Dominican University, Saint Catherine Benincasa Chapel and Light of the Spirit

Submitted by Elizabeth Devereaux

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Client: Dominican University

Location: San Rafael, CA, United States

Completion date: 2010

Artwork budget: $60,000

Project Team

Architect

Mohamad Sadrieh

Mohamad Sadrieh Architects

Art Consultant

Rod Teissere Stephens

Sacra Forma

Artist

Elizabeth Devereaux

Elizabeth Devereaux Architectural Glass

Industry Resource

John Mullinax

Devereaux Architectural Glass

Industry Resource

Aaron Macomber

Devereaux Architectural Glass

Industry Resource

Megan Macomber

Devereaux Architectural Glass

Overview

In one of her recent projects architectural glass artist, Elizabeth Devereaux, undertook the task of designing a contemporary work for a renovation of a 126-year-old mansion on the campus of her alma mater, the Dominican University of California. Conceptually, the piece posed a challenge. St. Catherine Benincasa Chapel was intended to be a space for both Catholic and Interdenominational worship. Devereaux needed to find a way to depict the idea of spirit without referring specifically to Christian imagery. This was accomplished with abstraction and symbolism. “Light of the Spirit” became the theme, reflecting the sense of spirit

Goals

The goal for the project was to create a design that not only represented the 21st century but also honored the historic setting of the site. Observing the existing four curved Victorian windows, it became clear the art glass would either have to be curved in the kiln or vertical lead lines would need to be incorporated into the design creating a segmented curve. Devereaux created a segmented curve with irregular spacing, enhancing visual interest. Another consideration was the existing horizontal mullions in the exterior glazing that cut the original double-hung windows in half. In order to diminish the visually dissecting effect, Devereaux decided to repeat the horizontal lines in the composition in varying thicknesses. Thus, the bones of the design were set.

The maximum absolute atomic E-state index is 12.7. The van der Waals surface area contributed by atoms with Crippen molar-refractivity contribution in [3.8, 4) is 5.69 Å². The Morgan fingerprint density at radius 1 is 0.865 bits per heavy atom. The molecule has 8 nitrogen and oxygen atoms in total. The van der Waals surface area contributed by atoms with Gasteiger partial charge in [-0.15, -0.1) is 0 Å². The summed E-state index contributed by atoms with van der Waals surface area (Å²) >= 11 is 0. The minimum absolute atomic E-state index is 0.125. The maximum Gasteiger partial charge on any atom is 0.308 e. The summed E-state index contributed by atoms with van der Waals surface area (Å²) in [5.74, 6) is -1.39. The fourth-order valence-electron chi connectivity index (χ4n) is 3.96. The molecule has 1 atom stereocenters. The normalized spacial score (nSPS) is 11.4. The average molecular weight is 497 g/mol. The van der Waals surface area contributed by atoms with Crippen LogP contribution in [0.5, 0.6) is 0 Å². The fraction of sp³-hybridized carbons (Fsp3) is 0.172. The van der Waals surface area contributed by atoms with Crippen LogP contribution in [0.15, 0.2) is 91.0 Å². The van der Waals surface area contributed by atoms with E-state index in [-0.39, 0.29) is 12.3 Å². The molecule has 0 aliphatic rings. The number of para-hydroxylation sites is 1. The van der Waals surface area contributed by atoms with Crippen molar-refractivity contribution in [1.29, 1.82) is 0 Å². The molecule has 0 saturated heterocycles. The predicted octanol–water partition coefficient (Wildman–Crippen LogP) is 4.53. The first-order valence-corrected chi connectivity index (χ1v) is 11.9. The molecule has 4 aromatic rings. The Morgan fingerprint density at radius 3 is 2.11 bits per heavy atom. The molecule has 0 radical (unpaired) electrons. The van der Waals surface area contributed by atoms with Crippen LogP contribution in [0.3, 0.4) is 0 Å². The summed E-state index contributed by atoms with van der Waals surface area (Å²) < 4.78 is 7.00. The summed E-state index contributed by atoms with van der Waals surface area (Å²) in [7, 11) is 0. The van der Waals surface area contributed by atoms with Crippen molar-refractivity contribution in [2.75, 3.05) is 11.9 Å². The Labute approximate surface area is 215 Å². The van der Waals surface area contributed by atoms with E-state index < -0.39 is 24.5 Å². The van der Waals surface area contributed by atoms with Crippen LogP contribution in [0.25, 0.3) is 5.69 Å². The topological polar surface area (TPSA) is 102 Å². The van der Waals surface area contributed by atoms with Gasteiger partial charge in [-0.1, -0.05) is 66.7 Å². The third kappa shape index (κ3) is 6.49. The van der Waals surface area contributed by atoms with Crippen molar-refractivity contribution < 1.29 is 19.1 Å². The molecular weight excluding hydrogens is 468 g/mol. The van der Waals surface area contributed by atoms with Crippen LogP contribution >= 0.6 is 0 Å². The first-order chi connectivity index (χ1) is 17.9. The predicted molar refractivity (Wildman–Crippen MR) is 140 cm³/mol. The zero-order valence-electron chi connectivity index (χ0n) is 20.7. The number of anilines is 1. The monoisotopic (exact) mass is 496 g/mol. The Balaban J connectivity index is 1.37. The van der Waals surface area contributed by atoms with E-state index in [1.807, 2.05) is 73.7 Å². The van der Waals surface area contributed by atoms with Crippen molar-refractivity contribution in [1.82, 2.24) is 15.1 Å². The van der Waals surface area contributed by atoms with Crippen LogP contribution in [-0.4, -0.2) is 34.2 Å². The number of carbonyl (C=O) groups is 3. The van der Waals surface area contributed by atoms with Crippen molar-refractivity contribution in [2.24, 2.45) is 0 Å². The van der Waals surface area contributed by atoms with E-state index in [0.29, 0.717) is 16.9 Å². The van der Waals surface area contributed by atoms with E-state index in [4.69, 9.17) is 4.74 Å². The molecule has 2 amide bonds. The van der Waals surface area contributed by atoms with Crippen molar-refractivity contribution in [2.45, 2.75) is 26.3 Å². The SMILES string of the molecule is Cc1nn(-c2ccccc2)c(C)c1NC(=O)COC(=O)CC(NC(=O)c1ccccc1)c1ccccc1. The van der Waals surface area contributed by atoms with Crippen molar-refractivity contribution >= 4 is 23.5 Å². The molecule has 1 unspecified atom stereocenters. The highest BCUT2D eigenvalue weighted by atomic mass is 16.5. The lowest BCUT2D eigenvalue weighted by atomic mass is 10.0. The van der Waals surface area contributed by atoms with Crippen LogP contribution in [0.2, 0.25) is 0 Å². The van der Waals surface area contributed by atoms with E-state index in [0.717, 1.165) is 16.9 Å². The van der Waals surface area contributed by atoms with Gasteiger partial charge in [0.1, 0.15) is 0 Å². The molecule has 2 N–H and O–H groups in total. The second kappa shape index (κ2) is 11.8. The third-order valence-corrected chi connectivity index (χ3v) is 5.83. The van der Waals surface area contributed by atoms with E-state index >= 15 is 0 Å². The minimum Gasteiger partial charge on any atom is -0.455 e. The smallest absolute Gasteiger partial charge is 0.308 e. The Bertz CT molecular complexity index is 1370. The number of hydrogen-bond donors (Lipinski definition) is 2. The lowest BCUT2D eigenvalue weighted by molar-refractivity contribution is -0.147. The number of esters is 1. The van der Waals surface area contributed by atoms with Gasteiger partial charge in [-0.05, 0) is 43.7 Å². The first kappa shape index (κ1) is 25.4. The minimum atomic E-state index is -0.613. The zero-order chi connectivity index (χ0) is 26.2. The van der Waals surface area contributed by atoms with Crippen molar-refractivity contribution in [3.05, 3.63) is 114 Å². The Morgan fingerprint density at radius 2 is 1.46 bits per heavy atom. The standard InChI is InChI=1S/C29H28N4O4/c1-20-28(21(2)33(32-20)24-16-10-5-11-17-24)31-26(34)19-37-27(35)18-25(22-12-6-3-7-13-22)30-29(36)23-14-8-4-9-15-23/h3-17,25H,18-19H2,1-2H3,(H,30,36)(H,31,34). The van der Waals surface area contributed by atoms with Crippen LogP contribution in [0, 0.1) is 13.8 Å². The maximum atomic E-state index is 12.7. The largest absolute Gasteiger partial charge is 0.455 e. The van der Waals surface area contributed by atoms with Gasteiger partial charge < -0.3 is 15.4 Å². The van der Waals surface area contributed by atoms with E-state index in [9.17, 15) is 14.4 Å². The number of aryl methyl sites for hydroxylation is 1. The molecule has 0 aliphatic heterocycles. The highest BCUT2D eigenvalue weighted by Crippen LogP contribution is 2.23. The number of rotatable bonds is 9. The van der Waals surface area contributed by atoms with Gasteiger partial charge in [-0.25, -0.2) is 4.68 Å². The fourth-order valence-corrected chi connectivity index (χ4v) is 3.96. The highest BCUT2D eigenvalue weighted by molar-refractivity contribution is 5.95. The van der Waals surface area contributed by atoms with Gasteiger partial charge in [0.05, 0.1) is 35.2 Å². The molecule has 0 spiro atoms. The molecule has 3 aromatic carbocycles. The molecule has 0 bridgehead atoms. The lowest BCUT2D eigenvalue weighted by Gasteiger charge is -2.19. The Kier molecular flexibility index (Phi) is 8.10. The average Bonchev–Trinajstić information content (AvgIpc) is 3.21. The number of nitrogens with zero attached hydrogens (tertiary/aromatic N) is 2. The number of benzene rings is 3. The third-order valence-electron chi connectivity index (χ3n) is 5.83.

Another challenge was the glare that comes through the west-facing windows in the afternoon. With the selection of deep flashed red glass, the glare was utilized to cast dramatic light projections throughout the space. This created a shifting light that is altered throughout the day and changing seasons. The small 24 karat kiln-fired pattern, weaving throughout the piece, represents iconic Marin County Mt. Tamalpais.

Process

The community played an integral role in the design process. Devereaux met with a group of Dominican alumni, faculty, staff and students to design the window for the St. Catherine Benincasa Chapel. She held a discussion with the committee where they shared their thoughts on the power and movement of their experiences with the divine. Interim Chair of the Art Department, Lynn Sondag, recalled the process as a memorable moment for the students; that will resonate with them as they experience the completed chapel.

Through continued discussion with the committee and the architect, the designs were refined. After the initial sketches and watercolors were discussed, prototypes and visual simulations were created to communicate clearly the overall impact of the final piece. These simulations and prototypes were later used in the fundraising process.

Devereaux acknowledges the importance of creating a relationship with her clients to truly create a space that suits their personal needs and aesthetic. Because of the personal history and connection Devereaux had with the University and design committee, she invited the committee to her studio in Chico for the final design presentation and a cocktail party at her and her husbands home in celebration.

Additional Information

The St. Catherine Benincasa Chapel has become a place where students find comfort and refuge from hardships. It uplifts the spirit and brings peace to those who seek the presence of the divine in their lives. The building has been said to glow, forming a beacon in the night. With her piece, Elizabeth Devereaux experienced a coming home to the college she attended and home she lived in over 40 years ago. She states, "This was a very personal commission, and so gratifying to be able to give back to those who taught me so well.